Installing an All Weather Closed Loop Antifreeze System

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Build Your Own Solar Water Heater

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Closed-loop, active, antifreeze systems are the most versatile and failsafe of all the systems. Most new solar homes features a variation of one kind or another (see Figure 12-5).

A special water-heater tank incorporating a heat exchanger works in conjunction with one or more flat-plate, roof-mounted collectors (see Chapter 10 for details on flat-plate collectors). Glycol, or some equivalent antifreeze fluid, fills the collector and associated routing pipes. A controller measures the temperature in the collector fluid, as well as the temperature in the hot water tank. When heat's available for transfer, pumps are activated to move the collector fluid. The hot water heater tank also has a backup means for independent heating, either gas or electric.

Figure 12-5:

A closed-loop, solar water heating system.

Figure 12-5:

A closed-loop, solar water heating system.

Back-up Water Heater

Solar Storage Tank

Back-up Water Heater

Solar Storage Tank

The flat-plate collectors can be mounted in almost any configuration, at great distances from the exchanger. The closed loop is always full of fluid, so the pump pressure requirements are much easier than those for a drainback system.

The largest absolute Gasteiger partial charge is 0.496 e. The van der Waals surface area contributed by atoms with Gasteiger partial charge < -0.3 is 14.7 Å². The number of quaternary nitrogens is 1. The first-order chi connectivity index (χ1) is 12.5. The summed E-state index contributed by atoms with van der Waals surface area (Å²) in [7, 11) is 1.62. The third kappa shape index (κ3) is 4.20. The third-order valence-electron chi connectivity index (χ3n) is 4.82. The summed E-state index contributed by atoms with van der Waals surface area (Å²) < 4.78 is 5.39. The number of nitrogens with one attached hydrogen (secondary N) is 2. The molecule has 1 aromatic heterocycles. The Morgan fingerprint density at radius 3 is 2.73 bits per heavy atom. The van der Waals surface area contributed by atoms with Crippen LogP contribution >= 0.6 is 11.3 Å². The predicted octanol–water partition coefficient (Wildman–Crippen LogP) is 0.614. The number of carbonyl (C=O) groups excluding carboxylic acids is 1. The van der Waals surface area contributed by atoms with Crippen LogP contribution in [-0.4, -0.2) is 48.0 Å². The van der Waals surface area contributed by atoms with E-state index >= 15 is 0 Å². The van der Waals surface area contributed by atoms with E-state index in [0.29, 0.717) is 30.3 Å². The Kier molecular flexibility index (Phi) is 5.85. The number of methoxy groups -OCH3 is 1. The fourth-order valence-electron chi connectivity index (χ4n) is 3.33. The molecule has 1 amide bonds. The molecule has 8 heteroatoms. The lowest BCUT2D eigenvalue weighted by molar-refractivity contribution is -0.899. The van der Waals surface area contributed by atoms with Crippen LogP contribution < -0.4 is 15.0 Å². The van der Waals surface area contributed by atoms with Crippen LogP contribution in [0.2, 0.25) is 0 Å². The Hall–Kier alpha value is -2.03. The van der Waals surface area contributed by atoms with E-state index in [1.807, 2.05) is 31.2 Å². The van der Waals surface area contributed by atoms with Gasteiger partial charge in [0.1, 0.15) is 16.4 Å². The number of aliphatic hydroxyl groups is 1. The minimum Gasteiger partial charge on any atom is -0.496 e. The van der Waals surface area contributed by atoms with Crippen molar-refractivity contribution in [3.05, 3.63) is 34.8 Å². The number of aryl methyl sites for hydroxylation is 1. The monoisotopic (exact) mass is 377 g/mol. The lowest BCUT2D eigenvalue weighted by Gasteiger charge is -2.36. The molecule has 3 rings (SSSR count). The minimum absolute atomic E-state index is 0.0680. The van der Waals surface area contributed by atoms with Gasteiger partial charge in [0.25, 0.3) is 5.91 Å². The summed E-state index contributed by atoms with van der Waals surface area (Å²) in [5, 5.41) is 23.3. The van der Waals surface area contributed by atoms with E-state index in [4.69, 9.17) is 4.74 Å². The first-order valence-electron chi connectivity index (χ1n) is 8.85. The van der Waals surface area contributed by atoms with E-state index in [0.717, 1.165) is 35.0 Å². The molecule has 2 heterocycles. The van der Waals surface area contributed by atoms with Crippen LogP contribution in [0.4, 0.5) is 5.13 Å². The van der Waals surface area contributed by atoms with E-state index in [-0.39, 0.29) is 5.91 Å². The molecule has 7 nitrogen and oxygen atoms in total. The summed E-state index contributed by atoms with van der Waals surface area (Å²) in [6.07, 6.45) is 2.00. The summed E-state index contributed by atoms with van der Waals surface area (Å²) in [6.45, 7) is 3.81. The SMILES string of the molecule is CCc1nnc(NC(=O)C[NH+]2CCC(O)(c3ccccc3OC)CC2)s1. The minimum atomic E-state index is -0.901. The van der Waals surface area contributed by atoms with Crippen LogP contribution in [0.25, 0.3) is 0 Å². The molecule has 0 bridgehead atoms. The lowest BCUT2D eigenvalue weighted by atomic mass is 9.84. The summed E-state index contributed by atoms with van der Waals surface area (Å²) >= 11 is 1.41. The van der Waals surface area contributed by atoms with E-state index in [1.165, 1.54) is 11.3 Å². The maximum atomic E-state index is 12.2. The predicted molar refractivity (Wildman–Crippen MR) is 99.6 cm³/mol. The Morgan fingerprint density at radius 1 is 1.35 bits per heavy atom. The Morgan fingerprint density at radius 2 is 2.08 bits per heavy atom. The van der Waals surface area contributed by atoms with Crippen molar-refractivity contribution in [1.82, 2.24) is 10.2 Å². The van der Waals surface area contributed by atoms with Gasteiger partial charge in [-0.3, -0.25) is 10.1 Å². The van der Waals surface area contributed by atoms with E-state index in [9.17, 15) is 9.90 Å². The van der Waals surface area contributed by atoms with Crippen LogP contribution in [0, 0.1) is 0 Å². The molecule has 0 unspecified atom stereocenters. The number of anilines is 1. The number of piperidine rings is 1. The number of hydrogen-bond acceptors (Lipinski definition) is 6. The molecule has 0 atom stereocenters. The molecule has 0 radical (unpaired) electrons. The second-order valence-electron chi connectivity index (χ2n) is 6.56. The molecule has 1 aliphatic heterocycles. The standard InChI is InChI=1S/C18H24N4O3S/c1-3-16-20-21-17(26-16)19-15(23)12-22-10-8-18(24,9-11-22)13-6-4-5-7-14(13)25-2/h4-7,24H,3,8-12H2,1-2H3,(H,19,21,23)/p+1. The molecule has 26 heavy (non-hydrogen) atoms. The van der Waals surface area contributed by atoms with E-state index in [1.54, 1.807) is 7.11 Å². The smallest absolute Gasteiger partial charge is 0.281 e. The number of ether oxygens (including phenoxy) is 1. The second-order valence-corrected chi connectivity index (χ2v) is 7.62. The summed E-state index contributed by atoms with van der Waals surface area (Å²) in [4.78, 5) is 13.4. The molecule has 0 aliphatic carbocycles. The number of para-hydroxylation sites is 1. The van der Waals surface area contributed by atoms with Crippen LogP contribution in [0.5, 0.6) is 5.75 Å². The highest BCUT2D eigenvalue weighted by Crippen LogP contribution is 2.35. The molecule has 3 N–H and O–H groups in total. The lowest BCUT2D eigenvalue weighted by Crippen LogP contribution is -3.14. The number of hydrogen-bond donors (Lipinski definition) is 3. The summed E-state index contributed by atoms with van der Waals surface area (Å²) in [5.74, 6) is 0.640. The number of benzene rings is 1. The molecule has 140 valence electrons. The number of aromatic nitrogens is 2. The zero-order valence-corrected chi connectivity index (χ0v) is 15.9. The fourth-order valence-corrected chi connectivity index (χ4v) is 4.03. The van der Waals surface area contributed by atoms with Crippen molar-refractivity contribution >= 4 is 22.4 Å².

The pump can be very small, with very little head pressure, which means you can opt for lower power and better efficiency. Running these types of pumps off a PV panel is practical, which increases efficiency even more. (At night, when no sunlight can power the PV panel, there's no hot water to be pumped anyway, so it's a good match.)

You can get complete kits. Installation of the parts is no more difficult than for other systems, but charging the closed-loop isn't straightforward, and doing it incorrectly can damage the system and give you inefficient performance. I recommend that you don't install one of these systems yourself, even if you're a skilled do-it-yourselfer.

The major limitation of these systems is the tendency of the antifreeze fluid to degrade over time. When the fluid gets really hot (it's always in the collector, at all times) it degrades very quickly, resulting in inefficiency and buildup of deposits on the interior walls of the pipes and collector. For a properly maintained system, you should need to change the antifreeze fluid only every ten years. Have a qualified serviceperson inject new fluid into the system — it has to be done just right.

The best way to prevent the fluid from overheating is to make sure that the fluid in the closed-loop is circulating at all times when it's sunny out. Therefore, you can get really hot water in your domestic tank, and a tempering valve is critical. You need to use copper pipe — it's the only material that can withstand very high temperatures.

Make sure that the copper pipe is well insulated wherever children may touch it. The pipe can get extremely hot.

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